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Optimization Methods: Optimization using Calculus – Kuhn-Tucker Conditions

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Module - 2 Lecture Notes – 5

Kuhn-Tucker Conditions

Introduction In the previous lecture the optimization of functions of multiple variables subjected to equality constraints using the method of constrained variation and the method of Lagrange multipliers was dealt. In this lecture the Kuhn-Tucker conditions will be discussed with examples for a point to be a local optimum in case of a function subject to inequality constraints.

Kuhn-Tucker Conditions

It was previously established that for both an unconstrained optimization problem and an

optimization problem with an equality constraint the first-order conditions are sufficient for a global optimum when the objective and constraint functions satisfy appropriate

concavity/convexity conditions. The same is true for an optimization problem with inequality constraints.

The Kuhn-Tucker conditions are both necessary and sufficient if the objective function is concave and each constraint is linear or each constraint function is concave, i.e. the problems belong to a class called the convex programming problems.

Consider the following optimization problem:

Minimize f(X) subject to g j (X) 0 for j = 1,2,…,p ; where X = [x 1 x 2

x n ]

Then the Kuhn-Tucker conditions for X * = [x 1 *

x 2 *

x n * ] to be a local minimum are

f

m

g

+

j

= 1

x

i

x

i

λ

j

λ

j

g

g

j

j

λ

j

=

0

i

=

1, 2,

,

n

=

0

j

=

1, 2,

,

m

0

j

=

1, 2,

,

m

0

j

=

1, 2,

,

m

(1)

D Nagesh Kumar, IISc, Bangalore

M2L5

Optimization Methods: Optimization using Calculus – Kuhn-Tucker Conditions

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In case of minimization problems, if the constraints are of the form g j (X) 0, then

λ

j

have

to be nonpositive in (1) . On the other hand, if the problem is one of maximization with the

constraints in the form g j (X) 0, then

λ

j

have to be nonnegative.

Example (1)

Minimize

f

2

1

= x

+

2

x

2

2

+

3

x

2

3 subject to the constraints

g

g

1

2

x

= −

1

=

x

1

+

x

2

2

x

2

2

x

3

3

x

3

1 2

8

using Kuhn-Tucker conditions.

Solution:

The Kuhn Tucker conditions are given by

a)

∂ ∂

f

+

λ

1

g

1

g

2

x

i

x

i

x

i

+

λ

2

i.e.

b)

λ g = 0

j

j

i.e.

c)

g

j

i.e.,

0

= 0

λ

1

λ

2

(

x

1

(

x

1

+

4

2

x

6

x

3

x

2

2

x

2

x

1

+

λ λ

1

+

2

2

λ

1

2

λ

1

+

2

3

λ

2

λ

2

2

x

3

3

x

3

12)

8)

=

=

D Nagesh Kumar, IISc, Bangalore

=

0

(2)

=

0

(3)

=

0

(4)

0

(5)

0

(6)

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Optimization Methods: Optimization using Calculus – Kuhn-Tucker Conditions

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d)

λ

j

i.e.,

0

x

1

x

1

λ

1

λ

2

+

x

2

2

x

0

0

2

2

x

3

3

x

3

− ≤

12

8

From (5) either λ = 0 or,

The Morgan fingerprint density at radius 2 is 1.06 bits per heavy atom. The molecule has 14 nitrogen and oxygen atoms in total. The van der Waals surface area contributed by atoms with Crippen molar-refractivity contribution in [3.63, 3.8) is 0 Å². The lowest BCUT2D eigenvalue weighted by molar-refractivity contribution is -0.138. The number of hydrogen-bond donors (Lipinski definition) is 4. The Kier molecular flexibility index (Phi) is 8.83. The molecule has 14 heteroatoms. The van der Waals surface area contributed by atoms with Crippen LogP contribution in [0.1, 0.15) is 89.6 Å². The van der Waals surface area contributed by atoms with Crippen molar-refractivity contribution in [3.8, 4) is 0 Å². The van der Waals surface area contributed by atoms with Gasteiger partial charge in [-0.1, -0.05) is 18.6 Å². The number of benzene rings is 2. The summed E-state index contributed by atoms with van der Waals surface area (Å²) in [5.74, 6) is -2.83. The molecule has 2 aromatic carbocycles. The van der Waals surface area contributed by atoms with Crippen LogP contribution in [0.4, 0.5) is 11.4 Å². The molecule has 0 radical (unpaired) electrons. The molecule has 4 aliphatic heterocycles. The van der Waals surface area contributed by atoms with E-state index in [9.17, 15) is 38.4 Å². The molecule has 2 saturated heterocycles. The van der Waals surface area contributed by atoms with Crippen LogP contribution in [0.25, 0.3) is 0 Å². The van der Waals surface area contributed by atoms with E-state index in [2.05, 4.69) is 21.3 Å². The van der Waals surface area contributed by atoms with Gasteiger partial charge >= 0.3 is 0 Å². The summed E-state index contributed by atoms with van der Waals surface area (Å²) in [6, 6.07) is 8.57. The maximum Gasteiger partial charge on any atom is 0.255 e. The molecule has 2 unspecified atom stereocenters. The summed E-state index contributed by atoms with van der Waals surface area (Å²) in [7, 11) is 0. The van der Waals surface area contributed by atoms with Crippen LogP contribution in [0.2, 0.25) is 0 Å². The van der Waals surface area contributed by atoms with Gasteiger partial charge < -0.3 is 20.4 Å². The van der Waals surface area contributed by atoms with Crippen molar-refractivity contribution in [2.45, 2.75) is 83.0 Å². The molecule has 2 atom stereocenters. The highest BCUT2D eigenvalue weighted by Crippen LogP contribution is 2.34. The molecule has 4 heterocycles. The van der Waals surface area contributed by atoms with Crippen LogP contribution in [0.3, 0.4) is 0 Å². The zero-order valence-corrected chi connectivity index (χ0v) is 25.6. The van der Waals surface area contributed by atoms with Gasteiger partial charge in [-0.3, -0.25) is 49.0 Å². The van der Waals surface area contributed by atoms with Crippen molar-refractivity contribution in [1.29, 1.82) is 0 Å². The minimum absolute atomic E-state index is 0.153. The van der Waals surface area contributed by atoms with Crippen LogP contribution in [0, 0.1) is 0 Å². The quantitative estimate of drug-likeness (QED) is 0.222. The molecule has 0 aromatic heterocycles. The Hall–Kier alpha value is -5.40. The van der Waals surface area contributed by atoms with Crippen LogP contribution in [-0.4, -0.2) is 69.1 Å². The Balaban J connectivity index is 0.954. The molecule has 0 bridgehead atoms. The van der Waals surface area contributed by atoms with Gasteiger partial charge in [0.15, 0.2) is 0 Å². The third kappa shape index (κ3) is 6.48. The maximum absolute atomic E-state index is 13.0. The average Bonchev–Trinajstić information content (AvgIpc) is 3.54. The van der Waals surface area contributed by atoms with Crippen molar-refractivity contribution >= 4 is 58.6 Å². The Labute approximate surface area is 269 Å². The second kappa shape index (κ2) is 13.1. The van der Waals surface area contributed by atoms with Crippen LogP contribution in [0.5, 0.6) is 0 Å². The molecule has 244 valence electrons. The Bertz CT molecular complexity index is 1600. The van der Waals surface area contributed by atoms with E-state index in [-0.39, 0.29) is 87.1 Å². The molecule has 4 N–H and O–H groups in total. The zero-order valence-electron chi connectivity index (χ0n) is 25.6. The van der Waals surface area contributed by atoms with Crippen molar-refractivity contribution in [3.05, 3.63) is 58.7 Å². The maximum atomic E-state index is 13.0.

1

Case 1:

λ = 0

1

x

1

x

2

2x 12 = 0

3

From (2), (3) and (4) we have x 1 = x 2 =

λ / 2 and x 3 =

2

0

(7)

0

(8)

(9)

(10)

λ

2

/ 2 .

Using these in (6) we get

2

λ

2

+ 8λ = 0,λ = 0 or 8

2

2

From (10),

λ

2

0 , therefore,

λ =0, X * = [ 0, 0, 0 ], this solution set satisfies all of (6) to (9)

2

Case 2:

x

1

x

2

2x 12 = 0

3

Using (2), (3) and (4), we have

λλ λλ

1

2

1

2

2

2

λ+ λ

1

3

2

2

4

3

12

=

0

or,

17λ +12λ = −144 . But conditions (9) and (10) give us λ 0 and λ 0 simultaneously,

1

2

1

2

which cannot be possible with 17λ +12λ = −144 .

1

2

Hence the solution set for this optimization problem is X * = [ 0 0 0 ]

D Nagesh Kumar, IISc, Bangalore

M2L5

Optimization Methods: Optimization using Calculus – Kuhn-Tucker Conditions

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Example (2)

Minimize

f

2

1

= x

g

g

1

2

x

= −

1

=

x

1

+

80

x

2

0

120

2

+ x +

2

0

60

x

1

subject to the constraints

using Kuhn-Tucker conditions.

Solution

The Kuhn Tucker conditions are given by

a)

∂ ∂

f

+

λ

1

g

1

g

2

g

3

x

i

+

λ

2

+

λ

3

∂∂∂

xxx

iii

i.e.

= 0

b)

λ g = 0

j

j

i.e.

2

2

x

1

x

2

+

+

λ (x

1

1

λ

2

(x

1

60

λ

2

+

=

λ λ

1

+

2

0

+

80)

=

0

x

2

120)

c)

g

j

i.e.,

0

d)

λ

j

i.e.,

0

x

1

x

1

80 0

+ x +120 0

2

=

=

0

0

D Nagesh Kumar, IISc, Bangalore

(11)

(12)

(13)

(14)

(15)

(16)

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Optimization Methods: Optimization using Calculus – Kuhn-Tucker Conditions

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λ

1

λ

2

0

0

From (13) either λ = 0 or,

1

(x 1 80) = 0

Case 1:

λ = 0

1

From (11) and (12) we have

x

1

= −

2 2
2
2

λ

30 and

x

2

=−

2 2
2
2

λ

Using these in (14) we get

λ

2

(

)

λ 150 = 0

2

Considering

λ= 0

2

, X *

= [ 30, 0].

;

λ = 0 or 150

2

But this solution set violates (15) and (16)

For

λ = −150 , X * = [ 45, 75].

2

But this solution set violates (15) .

Case 2:

(x

1

80) = 0

Using

x = 80 in (11) and (12), we have

1

λ

2

λ

1

=− 2 x

2

=

2

x

2

220

Substitute (19) in (14), we have

2x x 40 = 0

2

2

(

)

.

For this to be true, either x

2

= 0

or x

2

40 = 0

For x

2

= 0 ,

λ = −220 . This solution set violates (15) and (16)

1

D Nagesh Kumar, IISc, Bangalore

(17)

(18)

(19)

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Optimization Methods: Optimization using Calculus – Kuhn-Tucker Conditions

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For x 40 = 0 , λ = −140 and λ = −80 . This solution set is satisfying all equations from

2

1

2

(15) to (19) and hence the desired. Therefore, the solution set for this optimization problem

is

X * = [ 80 40 ].

D

Nagesh Kumar, IISc, Bangalore

M2L5